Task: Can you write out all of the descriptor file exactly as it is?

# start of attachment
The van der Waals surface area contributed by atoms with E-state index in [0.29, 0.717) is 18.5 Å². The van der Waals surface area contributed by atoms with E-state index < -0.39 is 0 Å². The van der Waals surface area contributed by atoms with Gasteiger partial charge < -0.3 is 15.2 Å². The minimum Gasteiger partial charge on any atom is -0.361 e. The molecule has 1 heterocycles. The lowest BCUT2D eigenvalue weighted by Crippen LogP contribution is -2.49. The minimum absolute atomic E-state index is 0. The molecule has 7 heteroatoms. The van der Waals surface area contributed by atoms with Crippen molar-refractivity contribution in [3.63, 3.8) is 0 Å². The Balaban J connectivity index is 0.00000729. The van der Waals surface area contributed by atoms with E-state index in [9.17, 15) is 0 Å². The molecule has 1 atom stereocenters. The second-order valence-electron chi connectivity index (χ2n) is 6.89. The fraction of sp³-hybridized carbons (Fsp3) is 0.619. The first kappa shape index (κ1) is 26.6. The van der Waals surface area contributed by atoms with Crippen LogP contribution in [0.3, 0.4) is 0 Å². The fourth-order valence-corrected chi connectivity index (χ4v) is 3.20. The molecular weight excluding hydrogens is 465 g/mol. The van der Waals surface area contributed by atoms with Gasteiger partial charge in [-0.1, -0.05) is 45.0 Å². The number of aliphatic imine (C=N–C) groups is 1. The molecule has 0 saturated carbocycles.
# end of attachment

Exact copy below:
The van der Waals surface area contributed by atoms with E-state index in [0.29, 0.717) is 18.5 Å². The van der Waals surface area contributed by atoms with E-state index < -0.39 is 0 Å². The van der Waals surface area contributed by atoms with Gasteiger partial charge < -0.3 is 15.2 Å². The minimum Gasteiger partial charge on any atom is -0.361 e. The molecule has 1 heterocycles. The lowest BCUT2D eigenvalue weighted by Crippen LogP contribution is -2.49. The minimum absolute atomic E-state index is 0. The molecule has 7 heteroatoms. The van der Waals surface area contributed by atoms with Crippen molar-refractivity contribution in [3.63, 3.8) is 0 Å². The Balaban J connectivity index is 0.00000729. The van der Waals surface area contributed by atoms with E-state index in [9.17, 15) is 0 Å². The molecule has 1 atom stereocenters. The second-order valence-electron chi connectivity index (χ2n) is 6.89. The fraction of sp³-hybridized carbons (Fsp3) is 0.619. The first kappa shape index (κ1) is 26.6. The van der Waals surface area contributed by atoms with Crippen LogP contribution in [0.3, 0.4) is 0 Å². The fourth-order valence-corrected chi connectivity index (χ4v) is 3.20. The molecular weight excluding hydrogens is 465 g/mol. The van der Waals surface area contributed by atoms with Gasteiger partial charge in [-0.1, -0.05) is 45.0 Å². The number of aliphatic imine (C=N–C) groups is 1. The molecule has 0 saturated carbocycles.